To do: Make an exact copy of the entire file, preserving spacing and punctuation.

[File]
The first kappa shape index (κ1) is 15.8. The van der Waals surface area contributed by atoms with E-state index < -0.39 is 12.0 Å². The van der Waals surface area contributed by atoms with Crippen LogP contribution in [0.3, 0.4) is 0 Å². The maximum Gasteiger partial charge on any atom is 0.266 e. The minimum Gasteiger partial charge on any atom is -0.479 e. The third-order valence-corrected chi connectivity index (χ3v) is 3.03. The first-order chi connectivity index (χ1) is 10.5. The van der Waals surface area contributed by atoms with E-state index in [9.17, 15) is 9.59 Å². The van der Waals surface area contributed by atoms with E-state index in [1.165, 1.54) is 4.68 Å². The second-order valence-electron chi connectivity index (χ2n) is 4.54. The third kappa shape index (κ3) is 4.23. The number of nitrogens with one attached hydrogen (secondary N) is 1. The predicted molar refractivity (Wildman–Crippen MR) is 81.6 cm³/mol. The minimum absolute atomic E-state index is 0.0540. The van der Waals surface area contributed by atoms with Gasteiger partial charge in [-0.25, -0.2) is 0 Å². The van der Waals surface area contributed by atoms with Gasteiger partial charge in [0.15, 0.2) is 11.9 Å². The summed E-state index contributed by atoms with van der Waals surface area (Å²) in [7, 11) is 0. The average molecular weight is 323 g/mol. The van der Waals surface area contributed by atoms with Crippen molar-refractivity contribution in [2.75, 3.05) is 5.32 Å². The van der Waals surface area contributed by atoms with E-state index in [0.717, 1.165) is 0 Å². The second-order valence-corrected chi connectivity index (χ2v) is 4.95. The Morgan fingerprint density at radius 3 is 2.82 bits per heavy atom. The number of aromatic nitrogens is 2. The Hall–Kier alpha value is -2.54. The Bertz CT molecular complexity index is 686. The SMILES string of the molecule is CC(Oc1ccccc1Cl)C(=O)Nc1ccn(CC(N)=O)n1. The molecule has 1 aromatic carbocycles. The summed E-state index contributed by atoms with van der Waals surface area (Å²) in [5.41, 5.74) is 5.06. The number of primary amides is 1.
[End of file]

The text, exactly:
The first kappa shape index (κ1) is 15.8. The van der Waals surface area contributed by atoms with E-state index < -0.39 is 12.0 Å². The van der Waals surface area contributed by atoms with Crippen LogP contribution in [0.3, 0.4) is 0 Å². The maximum Gasteiger partial charge on any atom is 0.266 e. The minimum Gasteiger partial charge on any atom is -0.479 e. The third-order valence-corrected chi connectivity index (χ3v) is 3.03. The first-order chi connectivity index (χ1) is 10.5. The van der Waals surface area contributed by atoms with E-state index in [9.17, 15) is 9.59 Å². The van der Waals surface area contributed by atoms with E-state index in [1.165, 1.54) is 4.68 Å². The second-order valence-electron chi connectivity index (χ2n) is 4.54. The third kappa shape index (κ3) is 4.23. The number of nitrogens with one attached hydrogen (secondary N) is 1. The predicted molar refractivity (Wildman–Crippen MR) is 81.6 cm³/mol. The minimum absolute atomic E-state index is 0.0540. The van der Waals surface area contributed by atoms with Gasteiger partial charge in [-0.25, -0.2) is 0 Å². The van der Waals surface area contributed by atoms with Gasteiger partial charge in [0.15, 0.2) is 11.9 Å². The summed E-state index contributed by atoms with van der Waals surface area (Å²) in [7, 11) is 0. The average molecular weight is 323 g/mol. The van der Waals surface area contributed by atoms with Crippen molar-refractivity contribution in [2.75, 3.05) is 5.32 Å². The van der Waals surface area contributed by atoms with E-state index in [0.717, 1.165) is 0 Å². The second-order valence-corrected chi connectivity index (χ2v) is 4.95. The Morgan fingerprint density at radius 3 is 2.82 bits per heavy atom. The number of aromatic nitrogens is 2. The Hall–Kier alpha value is -2.54. The Bertz CT molecular complexity index is 686. The SMILES string of the molecule is CC(Oc1ccccc1Cl)C(=O)Nc1ccn(CC(N)=O)n1. The molecule has 1 aromatic carbocycles. The summed E-state index contributed by atoms with van der Waals surface area (Å²) in [5.41, 5.74) is 5.06. The number of primary amides is 1.